I'm at the airport—waiting. I arrived at 7:15 A.M. It's now 9:40. My 8:38 flight was canceled and I'm waiting for an 11:30 A.M. liftoff on a new flight. My waiting is the "no fun" kind of waiting. It's a waiting with uncertainty, for I have no guarantee I'll get out of here at 11:30. I'm surrounded by people who look bored and aggravated. Waiting is always hard, but when you don't know if what you're waiting for will even happen, you wonder if it's worth waiting at all.
But the reason I'll be getting on a plane in the first place is all about another kind of waiting. My granddaughter is scheduled to be born in three days. We've been waiting for her for over 9 months. She gave us a scare about a month ago, threatening an early arrival. This kind of waiting is hard, too, but it's an expectant, joyful kind of waiting. We know when the time is right, she'll come.
I wanted to read that to you because it's the same situation Mary was in. When Luke tells the story of Jesus' birth, he says when Joseph and Mary came to Bethlehem, "it came to pass, while they were there, the days were fulfilled. … And she brought forth her firstborn son; and she wrapped him in swaddling clothes, and laid him in a manger, because there was no room for them in the inn" (Luke 2:4-7).
"The days were fulfilled," Luke says. I guess that means that after 266 days or 40 weeks or nine months of waiting, the time was right. I know that means the time was right for Mary, but I wonder if the time was right for the whole world as well. Years later, when the Apostle Paul wrote a letter to the Galatians, he spoke as if the whole world had been waiting. He said, "When the fullness of the time came, God sent forth his Son. …"
If you look for a few moments beyond the story of the manger to the bigger story of what God was doing in the world as a whole, you'll see the time of waiting for Jesus' birth was much longer than nine months; it was several thousand years.
The time of waiting for Jesus birth was thousands of years.
It all started about 4,000 years ago when God appeared to a Middle Eastern nomad named Abraham. God told Abraham to leave his country, his relatives, and everything that was familiar to him, so he could go to a land that God would show him. God promised Abraham he would make him into a great nation, and from Abraham's seed all the nations of the earth would be blessed (Genesis 12:1-3). That "seed" of course would be Jesus. Abraham believed and obeyed God, but he spent the rest of his life waiting for that promise to be fulfilled.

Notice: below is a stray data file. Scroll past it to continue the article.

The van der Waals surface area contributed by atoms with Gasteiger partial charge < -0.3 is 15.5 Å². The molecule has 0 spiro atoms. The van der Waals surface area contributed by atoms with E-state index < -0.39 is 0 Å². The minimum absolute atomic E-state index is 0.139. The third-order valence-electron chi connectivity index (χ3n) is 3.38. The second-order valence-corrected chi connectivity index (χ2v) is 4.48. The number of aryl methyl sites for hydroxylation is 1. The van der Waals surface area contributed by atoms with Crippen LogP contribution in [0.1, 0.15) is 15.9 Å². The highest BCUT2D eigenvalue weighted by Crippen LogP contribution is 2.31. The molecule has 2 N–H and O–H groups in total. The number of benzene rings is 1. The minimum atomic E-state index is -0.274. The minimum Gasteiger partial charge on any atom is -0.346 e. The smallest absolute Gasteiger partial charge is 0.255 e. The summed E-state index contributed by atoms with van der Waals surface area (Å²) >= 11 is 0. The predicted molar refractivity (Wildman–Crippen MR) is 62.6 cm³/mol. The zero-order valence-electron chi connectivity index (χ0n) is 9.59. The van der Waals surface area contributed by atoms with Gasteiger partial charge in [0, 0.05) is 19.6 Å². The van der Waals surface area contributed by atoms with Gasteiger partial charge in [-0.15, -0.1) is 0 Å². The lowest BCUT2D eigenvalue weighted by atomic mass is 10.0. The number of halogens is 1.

Nothing much happened for about 600 years. Abraham's descendants were indeed many, but they were hardly a blessing. After centuries of multiplying in Egypt, Abraham's descendants became a real threat to Pharaoh. Pharaoh then forced the people into slavery. God raised up a man named Moses to deliver these people from Pharaoh and lead them to the border of the Promised Land. God came to Moses with a promise: "I will raise up a prophet from among their countrymen like you, and I will put my words in his mouth, and he shall speak to them all that I command him" (Deuteronomy 18:18). Through the years, God raised many prophets after Moses, but people still waited for this special promised prophet.
Once they arrived in the Promised Land, God's people waited another 400 years until God raised up a king named David. David wanted to build a house for God, but God said "No" and offered to build something even greater for David. God said, "I will raise up your descendant after you, who will come forth from you, and I will establish his kingdom. … And your house and your kingdom shall endure before me forever; your throne shall be established forever" (2 Samuel 7:12, 16). Jesus would fulfill that promise. When he entered Jerusalem on that first Palm Sunday, the crowd shouted, "Hosanna to the Son of David" (Matthew 21:15). But David waited and never saw that promise fulfilled.
The fact is, David's immediate descendants made a royal mess of things. Four hundred years later, the nation of Israel was split in two. Both the northern and southern kingdoms had forsaken God and were in exile, facing possible extinction. It was then that God raised up prophets like Isaiah who promised new life for the nation and the coming of One called Messiah who would deliver his people and restore them to glory. Isaiah wrote,
The Lord himself will give you a sign. Behold, a virgin will be with child and bear a son, and she will call his name Emmanuel. … For a child will be born to us, a son will be given to us; and the government will rest on his shoulders, and his name will be called Wonderful Counselor, Mighty God, Eternal Father, Prince of Peace. There will be no end to the increase of his government or of peace, on the throne of David and over his kingdom ( 7:14; 9:6-7).
But it wasn't for another 500 years that this prophecy was fulfilled. A remnant of the nation of Israel had returned to the Promised Land, but it was hardly a glorious return. They were under the rule of Rome. The memory of the promises made to Abraham, Moses, David, and Isaiah were still alive and well in the hearts of many Jews, but God's people were still waiting.
It was into this darkness that the Christmas event finally came. The fullness of time had been much more than a nine-month wait! God's people had known 2,000 years of anxious waiting. After all these years of waiting, God finally sent to earth the One who would bring these promises to pass.
Jesus was born "in the fullness of time."